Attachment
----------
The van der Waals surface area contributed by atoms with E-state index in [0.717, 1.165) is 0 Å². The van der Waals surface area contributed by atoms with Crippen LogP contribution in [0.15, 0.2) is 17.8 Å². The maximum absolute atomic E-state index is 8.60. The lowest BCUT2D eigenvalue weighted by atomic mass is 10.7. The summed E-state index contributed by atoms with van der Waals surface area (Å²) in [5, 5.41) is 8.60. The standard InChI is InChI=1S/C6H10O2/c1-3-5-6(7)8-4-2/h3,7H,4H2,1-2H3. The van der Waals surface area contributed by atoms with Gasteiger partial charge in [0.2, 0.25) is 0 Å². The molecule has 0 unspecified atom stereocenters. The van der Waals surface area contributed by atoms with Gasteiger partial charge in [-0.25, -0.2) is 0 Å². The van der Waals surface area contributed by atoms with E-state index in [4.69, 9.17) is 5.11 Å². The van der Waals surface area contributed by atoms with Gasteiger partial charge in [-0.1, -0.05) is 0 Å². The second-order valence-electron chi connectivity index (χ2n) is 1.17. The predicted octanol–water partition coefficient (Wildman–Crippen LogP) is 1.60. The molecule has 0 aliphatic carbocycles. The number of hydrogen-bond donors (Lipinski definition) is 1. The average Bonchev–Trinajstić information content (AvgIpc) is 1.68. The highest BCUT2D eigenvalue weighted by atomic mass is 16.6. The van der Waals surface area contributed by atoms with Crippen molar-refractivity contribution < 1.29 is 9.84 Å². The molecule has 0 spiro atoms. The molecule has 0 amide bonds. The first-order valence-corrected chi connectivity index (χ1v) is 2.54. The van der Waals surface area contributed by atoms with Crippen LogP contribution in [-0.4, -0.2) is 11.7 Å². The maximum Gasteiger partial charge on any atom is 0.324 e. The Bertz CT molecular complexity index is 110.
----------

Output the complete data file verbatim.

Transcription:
The van der Waals surface area contributed by atoms with E-state index in [0.717, 1.165) is 0 Å². The van der Waals surface area contributed by atoms with Crippen LogP contribution in [0.15, 0.2) is 17.8 Å². The maximum absolute atomic E-state index is 8.60. The lowest BCUT2D eigenvalue weighted by atomic mass is 10.7. The summed E-state index contributed by atoms with van der Waals surface area (Å²) in [5, 5.41) is 8.60. The standard InChI is InChI=1S/C6H10O2/c1-3-5-6(7)8-4-2/h3,7H,4H2,1-2H3. The van der Waals surface area contributed by atoms with Gasteiger partial charge in [0.2, 0.25) is 0 Å². The molecule has 0 unspecified atom stereocenters. The van der Waals surface area contributed by atoms with Gasteiger partial charge in [-0.25, -0.2) is 0 Å². The van der Waals surface area contributed by atoms with E-state index in [4.69, 9.17) is 5.11 Å². The van der Waals surface area contributed by atoms with Gasteiger partial charge in [-0.1, -0.05) is 0 Å². The second-order valence-electron chi connectivity index (χ2n) is 1.17. The predicted octanol–water partition coefficient (Wildman–Crippen LogP) is 1.60. The molecule has 0 aliphatic carbocycles. The number of hydrogen-bond donors (Lipinski definition) is 1. The average Bonchev–Trinajstić information content (AvgIpc) is 1.68. The highest BCUT2D eigenvalue weighted by atomic mass is 16.6. The van der Waals surface area contributed by atoms with Crippen molar-refractivity contribution < 1.29 is 9.84 Å². The molecule has 0 spiro atoms. The molecule has 0 amide bonds. The first-order valence-corrected chi connectivity index (χ1v) is 2.54. The van der Waals surface area contributed by atoms with Crippen LogP contribution in [-0.4, -0.2) is 11.7 Å². The maximum Gasteiger partial charge on any atom is 0.324 e. The Bertz CT molecular complexity index is 110.